11 November 2014, 15:58
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Crowdfunding for the Environment

It is a well-known fact that mining has played an enormous role in Armenia’s history, particularly in the 20th century. Its lands are rich as a source of mineral wealth. However, in the last few decades, the methods being employed to profit off of these natural resources have grown increasingly irresponsible. Some of the consequences are polluted environments, contaminated food, and communities with health risks. In this article, Oscar Alvarado, a Canadian Research Fellow at American University of Armenia, describes for ImYerevan the gravity of the situation and ONEArmenia's current campaign to help relieve some of the pressure.

As with any great problem, the first step to a great solution is knowledge. Scientists in Armenia are beginning to address the issue of irresponsible mining through research. Knowing where and how much contamination is taking place helps to identify high-priority areas and also inform affected citizens of the impacts that they are facing; researchers aim to measure and analyze the health of mining communities, as well as their environments. However, the ability to accurately measure contaminants in air, soil, water and food requires the kind of modern, scientific laboratory equipment that simply doesn’t exist in Armenia. 

Yet.

According to official data there are 19 existing tailing ponds in Armenia. The figure may be higher, possibly up to 25. Many of the tailing ponds are close to inhabited communities.According to official data there are 19 existing tailing ponds in Armenia. The figure may be higher, possibly up to 25. Many of the tailing ponds are close to inhabited communities.

With the help of Armenians, local and abroad, the American University of Armenia’s Center for Responsible Mining has launched a crowdfunding campaign to purchase urgently needed environmental laboratory equipment to properly survey and assess the impacts of mining in Armenia.

Crowdfunding is the practice of funding a project or venture by raising monetary contributions from a large number of people. While relatively new in Armenia, it has already funded several social and community projects all over the country. Thanks to the know-how and experience of ONEArmenia, the Center for Responsible Mining is bringing together Armenians from all over the world to help protect Armenia’s beautiful natural environment and the local communities that depend on it.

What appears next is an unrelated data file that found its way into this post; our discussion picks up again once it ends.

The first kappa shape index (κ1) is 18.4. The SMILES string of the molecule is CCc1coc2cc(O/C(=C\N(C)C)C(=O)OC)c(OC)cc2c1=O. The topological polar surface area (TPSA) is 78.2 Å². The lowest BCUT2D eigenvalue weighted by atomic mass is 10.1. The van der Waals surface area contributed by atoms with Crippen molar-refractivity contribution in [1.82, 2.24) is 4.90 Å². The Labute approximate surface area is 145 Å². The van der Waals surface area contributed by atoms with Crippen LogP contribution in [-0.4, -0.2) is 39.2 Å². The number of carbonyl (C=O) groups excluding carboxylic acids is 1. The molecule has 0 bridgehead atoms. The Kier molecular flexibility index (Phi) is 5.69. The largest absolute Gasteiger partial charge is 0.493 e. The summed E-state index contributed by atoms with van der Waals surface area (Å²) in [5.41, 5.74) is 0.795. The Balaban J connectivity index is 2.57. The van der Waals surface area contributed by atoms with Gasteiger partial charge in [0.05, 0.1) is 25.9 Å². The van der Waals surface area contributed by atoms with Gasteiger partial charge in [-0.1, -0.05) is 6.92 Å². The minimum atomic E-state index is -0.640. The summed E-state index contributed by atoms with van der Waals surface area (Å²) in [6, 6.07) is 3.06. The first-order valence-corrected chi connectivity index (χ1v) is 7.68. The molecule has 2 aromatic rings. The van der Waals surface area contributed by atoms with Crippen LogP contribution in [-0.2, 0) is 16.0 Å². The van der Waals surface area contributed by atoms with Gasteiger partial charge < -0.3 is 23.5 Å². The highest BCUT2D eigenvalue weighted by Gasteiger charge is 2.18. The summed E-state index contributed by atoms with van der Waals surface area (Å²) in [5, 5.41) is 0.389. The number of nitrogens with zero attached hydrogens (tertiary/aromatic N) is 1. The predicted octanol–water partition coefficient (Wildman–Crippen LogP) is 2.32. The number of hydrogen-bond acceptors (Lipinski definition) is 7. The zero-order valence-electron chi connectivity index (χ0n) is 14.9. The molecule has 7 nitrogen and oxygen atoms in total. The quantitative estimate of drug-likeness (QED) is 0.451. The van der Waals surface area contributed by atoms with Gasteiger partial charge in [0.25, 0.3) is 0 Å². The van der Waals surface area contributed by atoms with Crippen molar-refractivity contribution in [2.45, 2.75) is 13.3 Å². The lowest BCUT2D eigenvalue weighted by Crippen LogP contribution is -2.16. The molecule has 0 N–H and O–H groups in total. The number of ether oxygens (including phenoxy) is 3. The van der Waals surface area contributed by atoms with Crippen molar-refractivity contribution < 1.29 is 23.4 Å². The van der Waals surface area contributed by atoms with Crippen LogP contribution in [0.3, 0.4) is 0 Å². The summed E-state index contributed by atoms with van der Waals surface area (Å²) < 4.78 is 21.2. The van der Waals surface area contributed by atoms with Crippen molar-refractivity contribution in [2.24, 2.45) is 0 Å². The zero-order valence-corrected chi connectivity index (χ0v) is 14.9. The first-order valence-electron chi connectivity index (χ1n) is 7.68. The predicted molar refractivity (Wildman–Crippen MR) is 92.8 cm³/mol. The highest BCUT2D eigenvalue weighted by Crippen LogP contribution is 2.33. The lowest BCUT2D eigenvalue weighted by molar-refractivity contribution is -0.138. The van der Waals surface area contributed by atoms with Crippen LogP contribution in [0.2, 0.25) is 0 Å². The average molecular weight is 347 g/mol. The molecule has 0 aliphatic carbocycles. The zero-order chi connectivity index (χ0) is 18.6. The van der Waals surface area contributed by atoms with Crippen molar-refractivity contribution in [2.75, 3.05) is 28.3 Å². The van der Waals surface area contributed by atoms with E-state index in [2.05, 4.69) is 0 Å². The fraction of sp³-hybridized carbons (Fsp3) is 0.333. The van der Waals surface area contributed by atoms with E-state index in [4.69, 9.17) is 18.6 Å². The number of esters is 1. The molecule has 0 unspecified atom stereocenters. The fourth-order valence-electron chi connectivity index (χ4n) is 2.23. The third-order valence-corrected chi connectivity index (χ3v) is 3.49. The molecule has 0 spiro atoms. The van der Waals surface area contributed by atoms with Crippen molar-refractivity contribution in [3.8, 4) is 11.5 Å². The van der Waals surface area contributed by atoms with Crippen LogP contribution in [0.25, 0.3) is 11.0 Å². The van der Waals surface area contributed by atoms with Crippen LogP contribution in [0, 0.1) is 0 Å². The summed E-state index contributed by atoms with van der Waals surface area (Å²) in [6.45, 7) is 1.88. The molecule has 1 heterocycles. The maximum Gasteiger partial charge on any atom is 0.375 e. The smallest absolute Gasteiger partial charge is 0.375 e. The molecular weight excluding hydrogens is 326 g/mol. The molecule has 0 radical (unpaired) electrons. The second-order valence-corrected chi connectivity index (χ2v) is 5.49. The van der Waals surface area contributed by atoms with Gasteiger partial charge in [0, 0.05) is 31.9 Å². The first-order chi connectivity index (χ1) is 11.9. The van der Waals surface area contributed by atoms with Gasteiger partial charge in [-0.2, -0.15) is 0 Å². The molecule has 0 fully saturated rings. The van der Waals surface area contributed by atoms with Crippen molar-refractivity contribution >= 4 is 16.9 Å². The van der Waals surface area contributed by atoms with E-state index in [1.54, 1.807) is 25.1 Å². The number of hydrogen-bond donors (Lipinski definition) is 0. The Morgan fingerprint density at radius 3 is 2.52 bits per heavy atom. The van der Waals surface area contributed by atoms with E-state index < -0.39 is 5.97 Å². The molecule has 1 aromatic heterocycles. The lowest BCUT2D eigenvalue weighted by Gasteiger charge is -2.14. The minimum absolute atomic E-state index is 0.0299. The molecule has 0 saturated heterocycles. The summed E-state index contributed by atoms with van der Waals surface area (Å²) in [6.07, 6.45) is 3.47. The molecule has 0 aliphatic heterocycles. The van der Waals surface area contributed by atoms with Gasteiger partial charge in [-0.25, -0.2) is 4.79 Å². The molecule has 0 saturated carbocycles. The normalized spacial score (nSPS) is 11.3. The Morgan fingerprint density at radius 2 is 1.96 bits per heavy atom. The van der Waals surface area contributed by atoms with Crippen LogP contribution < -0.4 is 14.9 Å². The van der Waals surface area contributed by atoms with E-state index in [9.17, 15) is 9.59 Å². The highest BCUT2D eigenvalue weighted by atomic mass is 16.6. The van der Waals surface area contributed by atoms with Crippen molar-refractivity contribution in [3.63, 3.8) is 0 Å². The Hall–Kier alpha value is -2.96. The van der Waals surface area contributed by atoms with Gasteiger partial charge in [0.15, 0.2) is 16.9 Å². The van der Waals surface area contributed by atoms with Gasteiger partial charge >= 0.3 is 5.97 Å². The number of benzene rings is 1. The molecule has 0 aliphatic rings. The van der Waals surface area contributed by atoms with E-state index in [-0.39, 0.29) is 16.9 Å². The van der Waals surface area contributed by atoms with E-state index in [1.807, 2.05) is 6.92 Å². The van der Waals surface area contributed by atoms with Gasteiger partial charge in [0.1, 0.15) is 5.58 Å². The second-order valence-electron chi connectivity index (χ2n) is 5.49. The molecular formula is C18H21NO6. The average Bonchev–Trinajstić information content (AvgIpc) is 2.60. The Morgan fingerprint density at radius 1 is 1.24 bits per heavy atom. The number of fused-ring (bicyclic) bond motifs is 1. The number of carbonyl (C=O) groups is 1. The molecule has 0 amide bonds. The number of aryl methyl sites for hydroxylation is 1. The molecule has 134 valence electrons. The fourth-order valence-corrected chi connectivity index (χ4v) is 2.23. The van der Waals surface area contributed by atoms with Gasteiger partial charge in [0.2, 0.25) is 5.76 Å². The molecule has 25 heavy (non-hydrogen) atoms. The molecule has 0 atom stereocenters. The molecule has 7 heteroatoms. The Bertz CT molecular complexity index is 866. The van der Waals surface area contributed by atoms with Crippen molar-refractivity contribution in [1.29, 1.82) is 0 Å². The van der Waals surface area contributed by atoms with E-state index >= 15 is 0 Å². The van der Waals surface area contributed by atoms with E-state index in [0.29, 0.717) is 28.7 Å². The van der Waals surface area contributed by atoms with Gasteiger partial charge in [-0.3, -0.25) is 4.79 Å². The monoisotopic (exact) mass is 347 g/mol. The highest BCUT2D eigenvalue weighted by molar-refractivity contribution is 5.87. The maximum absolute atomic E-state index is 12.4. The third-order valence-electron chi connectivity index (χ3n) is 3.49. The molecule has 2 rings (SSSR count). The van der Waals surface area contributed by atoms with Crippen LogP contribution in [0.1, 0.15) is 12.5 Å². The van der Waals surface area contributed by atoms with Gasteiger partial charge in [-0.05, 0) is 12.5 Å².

Given the relatively small size of Armenia, it is critical that we preserve the health of its ecosystems and species. These are under constant threat from irresponsible mining practices that do not prevent pollution from spreading to sensitive areas. In cooperation with academia, NGOs, the government and global institutions, the Center for Responsible Mining can lead the way in changing old methods and introducing internationally-recognized best practices to the Armenian mining industry.

Armanis, Lori Marz, Armenia. Long-term exposure to arsenic from drinking-water and food can cause cancer and skin lesions. It has also been associated with developmental effects, cardiovascular disease, neurotoxicity and diabetes (World Health Organization). Photo: Blacksmith Institute and AUA School of Public HeathArmanis, Lori Marz, Armenia. Long-term exposure to arsenic from drinking-water and food can cause cancer and skin lesions. It has also been associated with developmental effects, cardiovascular disease, neurotoxicity and diabetes (World Health Organization). Photo: Blacksmith Institute and AUA School of Public Heath
American University’s beautiful Paramaz Avedisyan building, erected in 1991, which houses the Acopian Center for the Environment and the Center for Responsible Mining, critical players in AUA’s campaign.American University’s beautiful Paramaz Avedisyan building, erected in 1991, which houses the Acopian Center for the Environment and the Center for Responsible Mining, critical players in AUA’s campaign.

However, before we can move in this direction, civil society needs to be able to rely on independent environmental monitoring carried out with sophisticated tools that ensure accurate results. This is why the purchase of laboratory equipment is so crucial to getting things underway. Scientists will thus have a better idea of where the greatest environmental and public health risks are located and can share this information with nearby communities. By empowering local citizens with knowledge, they can better manage their health risks while also use scientific evidence when advocating for more responsible mining practices and better laws.

Artsvanik, Kajaran, Armenia. Cow drinking water from at the Artsvanik tailing pond. Lead is a cumulative toxicant that affects multiple body systems and is particularly harmful to young children (World Health Organization). Photo: Nazik Armenakyan, from the project ‘The World’s Richest City’ with Socioscope NGOArtsvanik, Kajaran, Armenia. Cow drinking water from at the Artsvanik tailing pond. Lead is a cumulative toxicant that affects multiple body systems and is particularly harmful to young children (World Health Organization). Photo: Nazik Armenakyan, from the project ‘The World’s Richest City’ with Socioscope NGO

Together we can find broad-based solutions that preserve the health and quality of communities and their environment in Armenia.

Now is the time for you to join us in this cause and help us all take that first step. Please click here to share this important campaign and donate when possible.

 

 

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